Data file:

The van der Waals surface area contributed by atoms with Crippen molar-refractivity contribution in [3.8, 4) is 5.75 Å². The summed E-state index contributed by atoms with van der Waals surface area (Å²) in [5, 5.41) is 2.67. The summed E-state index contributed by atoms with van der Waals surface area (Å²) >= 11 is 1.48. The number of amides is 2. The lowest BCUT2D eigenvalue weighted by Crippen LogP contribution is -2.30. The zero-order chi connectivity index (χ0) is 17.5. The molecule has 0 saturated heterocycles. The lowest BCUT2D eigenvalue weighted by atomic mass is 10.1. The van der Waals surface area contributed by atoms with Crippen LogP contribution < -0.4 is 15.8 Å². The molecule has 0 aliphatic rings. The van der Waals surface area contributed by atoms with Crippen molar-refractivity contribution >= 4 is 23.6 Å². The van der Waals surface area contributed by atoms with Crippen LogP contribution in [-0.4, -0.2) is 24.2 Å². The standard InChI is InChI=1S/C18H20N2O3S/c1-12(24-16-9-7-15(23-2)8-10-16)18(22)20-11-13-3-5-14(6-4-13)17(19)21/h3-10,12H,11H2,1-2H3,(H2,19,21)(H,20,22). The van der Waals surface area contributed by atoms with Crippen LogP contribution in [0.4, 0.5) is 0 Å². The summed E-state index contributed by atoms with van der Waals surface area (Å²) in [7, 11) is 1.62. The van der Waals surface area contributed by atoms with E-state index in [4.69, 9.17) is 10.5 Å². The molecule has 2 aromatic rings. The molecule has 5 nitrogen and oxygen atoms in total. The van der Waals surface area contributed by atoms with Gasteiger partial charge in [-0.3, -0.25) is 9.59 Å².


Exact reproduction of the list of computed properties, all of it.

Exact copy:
The van der Waals surface area contributed by atoms with Crippen molar-refractivity contribution in [3.8, 4) is 5.75 Å². The summed E-state index contributed by atoms with van der Waals surface area (Å²) in [5, 5.41) is 2.67. The summed E-state index contributed by atoms with van der Waals surface area (Å²) >= 11 is 1.48. The number of amides is 2. The lowest BCUT2D eigenvalue weighted by Crippen LogP contribution is -2.30. The zero-order chi connectivity index (χ0) is 17.5. The molecule has 0 saturated heterocycles. The lowest BCUT2D eigenvalue weighted by atomic mass is 10.1. The van der Waals surface area contributed by atoms with Crippen LogP contribution < -0.4 is 15.8 Å². The molecule has 0 aliphatic rings. The van der Waals surface area contributed by atoms with Crippen molar-refractivity contribution >= 4 is 23.6 Å². The van der Waals surface area contributed by atoms with Crippen LogP contribution in [-0.4, -0.2) is 24.2 Å². The standard InChI is InChI=1S/C18H20N2O3S/c1-12(24-16-9-7-15(23-2)8-10-16)18(22)20-11-13-3-5-14(6-4-13)17(19)21/h3-10,12H,11H2,1-2H3,(H2,19,21)(H,20,22). The van der Waals surface area contributed by atoms with Crippen LogP contribution in [0.4, 0.5) is 0 Å². The summed E-state index contributed by atoms with van der Waals surface area (Å²) in [7, 11) is 1.62. The van der Waals surface area contributed by atoms with E-state index in [4.69, 9.17) is 10.5 Å². The molecule has 2 aromatic rings. The molecule has 5 nitrogen and oxygen atoms in total. The van der Waals surface area contributed by atoms with Gasteiger partial charge in [-0.3, -0.25) is 9.59 Å².